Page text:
July 19, 2023
On June 1, Amsterdam-based artist collective DARKMATTER presented Ava + Gabriel: An Exegesis, a five-hour curated program of experimental and transmedial artistic activities based on Felix de Rooy’s acclaimed film Ava & Gabriel: A Love Story. Exegesis sought to break boundaries in much the same way as de Rooy’s 1990 film did at the time. The Stedelijk Museum Amsterdam’s large-scale retrospective Felix de Rooy – Apocalypse is on view until September 3, 2023.
Set on the island of Curaçao in the 1940s, the film Ava & Gabriel: A Love Story is an important work of postcolonial criticism that dramatizes the “conflicted hybridity” inherent in the post-slavery societies of the Caribbean. This hybridity is manifested in complex hierarchies of race, color, religion, and language that result from the contact between a dominant European empire and its non-white colonial subjects. Against this backdrop, the film also raises crucial concerns about freedom and censorship that are relevant today when considering the exponential rise of Western-aided Christian fundamentalism across the world and specifically in the African Diaspora.
Fig. 1. Felix de Rooy with Edward Akintola Hubbard of DARKMATTER. Photo: Noël Schut.
Fig. 2. Felix de Rooy with members of DARKMATTER. Photo: Noël Schut.
In this romantic drama, the story revolves around Gabriel Goedbloed, a painter from Suriname, who comes to Curaçao with the purpose of creating a mural for a church. As he embarks on his artistic endeavor, he chooses Ava Recordina, a teacher, to be his model for depicting the Virgin Mary. This decision stirs up a commotion among the local bourgeoisie and also causes tension among Ava’s lovers. The controversy arises from the fact that someone of African heritage is being portrayed as the Virgin Mary for the church’s mural.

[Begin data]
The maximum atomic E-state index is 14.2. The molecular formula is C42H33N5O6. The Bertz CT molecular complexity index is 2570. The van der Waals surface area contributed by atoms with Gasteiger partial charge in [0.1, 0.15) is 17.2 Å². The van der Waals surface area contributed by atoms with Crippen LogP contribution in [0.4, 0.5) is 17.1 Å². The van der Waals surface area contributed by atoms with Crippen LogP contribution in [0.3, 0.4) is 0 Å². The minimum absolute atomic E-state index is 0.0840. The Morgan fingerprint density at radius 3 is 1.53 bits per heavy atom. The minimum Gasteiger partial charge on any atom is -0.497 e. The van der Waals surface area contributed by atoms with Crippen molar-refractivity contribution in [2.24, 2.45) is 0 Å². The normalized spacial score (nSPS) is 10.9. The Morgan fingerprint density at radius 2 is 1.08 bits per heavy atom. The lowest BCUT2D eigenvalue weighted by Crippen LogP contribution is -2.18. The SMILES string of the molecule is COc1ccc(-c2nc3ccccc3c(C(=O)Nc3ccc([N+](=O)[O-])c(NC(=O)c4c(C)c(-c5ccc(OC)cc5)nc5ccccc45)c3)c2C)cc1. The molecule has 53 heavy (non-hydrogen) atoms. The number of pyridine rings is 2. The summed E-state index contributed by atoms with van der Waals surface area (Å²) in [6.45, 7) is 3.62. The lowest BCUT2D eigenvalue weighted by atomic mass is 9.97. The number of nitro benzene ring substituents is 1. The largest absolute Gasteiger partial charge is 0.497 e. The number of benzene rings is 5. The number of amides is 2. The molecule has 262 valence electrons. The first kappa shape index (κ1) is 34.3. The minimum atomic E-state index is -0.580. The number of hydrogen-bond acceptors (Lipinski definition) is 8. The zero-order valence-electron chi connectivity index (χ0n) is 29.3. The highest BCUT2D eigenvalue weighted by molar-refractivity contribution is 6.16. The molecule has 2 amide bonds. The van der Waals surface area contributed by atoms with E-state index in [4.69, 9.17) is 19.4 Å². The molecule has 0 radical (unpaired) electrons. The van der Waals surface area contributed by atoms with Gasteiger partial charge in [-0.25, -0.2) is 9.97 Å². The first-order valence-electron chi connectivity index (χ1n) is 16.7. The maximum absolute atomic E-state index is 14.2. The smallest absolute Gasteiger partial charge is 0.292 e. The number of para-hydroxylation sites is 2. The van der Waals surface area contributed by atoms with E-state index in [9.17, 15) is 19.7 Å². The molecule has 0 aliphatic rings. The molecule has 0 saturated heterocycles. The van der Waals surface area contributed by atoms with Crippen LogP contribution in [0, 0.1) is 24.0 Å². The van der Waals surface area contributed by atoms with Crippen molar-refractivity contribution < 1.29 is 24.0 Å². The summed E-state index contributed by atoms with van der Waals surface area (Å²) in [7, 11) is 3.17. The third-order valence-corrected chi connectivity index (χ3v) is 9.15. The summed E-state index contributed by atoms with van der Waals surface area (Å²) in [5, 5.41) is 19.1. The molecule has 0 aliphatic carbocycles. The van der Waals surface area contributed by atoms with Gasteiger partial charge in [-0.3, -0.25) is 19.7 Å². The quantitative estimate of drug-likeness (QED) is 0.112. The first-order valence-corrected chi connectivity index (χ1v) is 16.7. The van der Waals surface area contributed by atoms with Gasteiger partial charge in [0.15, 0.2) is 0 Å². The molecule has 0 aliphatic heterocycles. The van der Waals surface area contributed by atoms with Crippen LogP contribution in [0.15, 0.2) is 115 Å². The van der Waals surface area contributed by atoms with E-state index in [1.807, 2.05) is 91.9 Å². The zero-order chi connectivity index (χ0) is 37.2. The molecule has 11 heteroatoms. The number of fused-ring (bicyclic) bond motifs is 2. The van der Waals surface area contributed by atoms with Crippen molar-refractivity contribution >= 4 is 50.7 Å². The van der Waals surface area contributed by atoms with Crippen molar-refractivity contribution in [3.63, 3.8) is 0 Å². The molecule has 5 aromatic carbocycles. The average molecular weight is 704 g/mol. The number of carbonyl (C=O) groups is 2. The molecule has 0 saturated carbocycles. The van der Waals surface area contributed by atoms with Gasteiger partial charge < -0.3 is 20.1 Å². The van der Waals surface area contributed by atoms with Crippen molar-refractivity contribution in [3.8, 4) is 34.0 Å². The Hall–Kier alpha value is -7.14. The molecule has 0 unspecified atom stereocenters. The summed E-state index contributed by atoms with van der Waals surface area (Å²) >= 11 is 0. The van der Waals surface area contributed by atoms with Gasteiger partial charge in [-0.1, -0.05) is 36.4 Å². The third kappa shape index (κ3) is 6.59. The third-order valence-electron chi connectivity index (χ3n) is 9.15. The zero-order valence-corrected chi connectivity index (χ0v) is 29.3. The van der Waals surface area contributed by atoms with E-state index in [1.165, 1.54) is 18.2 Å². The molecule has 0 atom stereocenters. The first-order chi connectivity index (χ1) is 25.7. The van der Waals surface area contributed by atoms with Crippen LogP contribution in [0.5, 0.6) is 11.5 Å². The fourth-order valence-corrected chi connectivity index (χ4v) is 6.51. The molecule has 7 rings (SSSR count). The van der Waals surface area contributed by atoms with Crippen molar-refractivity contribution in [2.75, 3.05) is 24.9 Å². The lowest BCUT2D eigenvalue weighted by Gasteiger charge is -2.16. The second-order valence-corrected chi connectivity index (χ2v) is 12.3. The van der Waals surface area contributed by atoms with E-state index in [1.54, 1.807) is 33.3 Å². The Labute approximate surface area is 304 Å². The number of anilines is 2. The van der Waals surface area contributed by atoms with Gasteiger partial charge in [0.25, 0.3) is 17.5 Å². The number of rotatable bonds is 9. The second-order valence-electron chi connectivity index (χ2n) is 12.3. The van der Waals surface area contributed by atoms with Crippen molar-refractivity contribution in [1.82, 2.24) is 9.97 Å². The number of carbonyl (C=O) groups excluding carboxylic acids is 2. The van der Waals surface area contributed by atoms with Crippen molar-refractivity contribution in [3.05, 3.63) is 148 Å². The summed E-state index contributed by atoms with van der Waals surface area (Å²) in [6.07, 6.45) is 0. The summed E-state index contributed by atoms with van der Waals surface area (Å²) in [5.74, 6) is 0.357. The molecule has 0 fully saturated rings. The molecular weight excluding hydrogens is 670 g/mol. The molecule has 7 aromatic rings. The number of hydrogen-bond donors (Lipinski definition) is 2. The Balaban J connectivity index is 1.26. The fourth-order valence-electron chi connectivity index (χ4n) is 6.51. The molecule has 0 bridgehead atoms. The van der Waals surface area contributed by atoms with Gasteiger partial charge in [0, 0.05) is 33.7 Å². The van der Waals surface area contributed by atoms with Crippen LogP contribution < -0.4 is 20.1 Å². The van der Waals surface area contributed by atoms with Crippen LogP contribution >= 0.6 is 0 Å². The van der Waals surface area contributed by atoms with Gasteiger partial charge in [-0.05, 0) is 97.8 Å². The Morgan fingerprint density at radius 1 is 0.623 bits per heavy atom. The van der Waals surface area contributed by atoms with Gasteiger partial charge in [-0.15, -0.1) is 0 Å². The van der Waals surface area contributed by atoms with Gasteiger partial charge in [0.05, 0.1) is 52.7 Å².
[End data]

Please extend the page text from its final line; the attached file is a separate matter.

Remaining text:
Fig. 3. Vernon Chatlein, from Willemstad Rap. Photo: Noël Schut.
Fig. 4. Najendra ‘Nash’ Caldera, from Polyglossia: Island of Babel. Photo: Mohamad Khezri Moghadam.
Fig. 5. Fazle Shairmahomed, Goddess Coco and Paolo Yao, from Syncretism: Obia Woman/Creole Madonna. Photo: Noël Schut.
Fig. 6. Zobayda, from Syncretism: Obia Woman/Creole Madonna. Photo: Noël Schut.
Fig. 7. Rachwill Breidel, from Colonial Education: Mijn Zusje is Blond. Photo: Noël Schut.
Fig. 8. Ciro Goudsmit, from Colonial Education: Mijn Zusje is Blond. Photo: Noël Schut.
Fig. 9. Taneesha Sijmons and Roxana Verwey, from Final: Abominable Acts. Photo: Mohamad Khezri Moghadam.
Fig. 10. Taneesha Sijmons, from Final: Abominable Acts. Photo: Mohamad Khezri Moghadam.
About the Author
Edward Akintola Hubbard is co-founder and artistic director of Amsterdam-based artist collective DARKMATTER and Assistant Professor of Arts and Society at Utrecht University. He is an anthropologist, artist and curator whose scholarly interests and artistic practice, experimental ethnography, exist at the intersection of social anthropology and contemporary art. He holds a BA (Hons) in Mass Communication from the University of the West Indies – Mona (Jamaica), an MA in Social Sciences from the University of Chicago (USA), and a PhD in Anthropology from Harvard University (USA).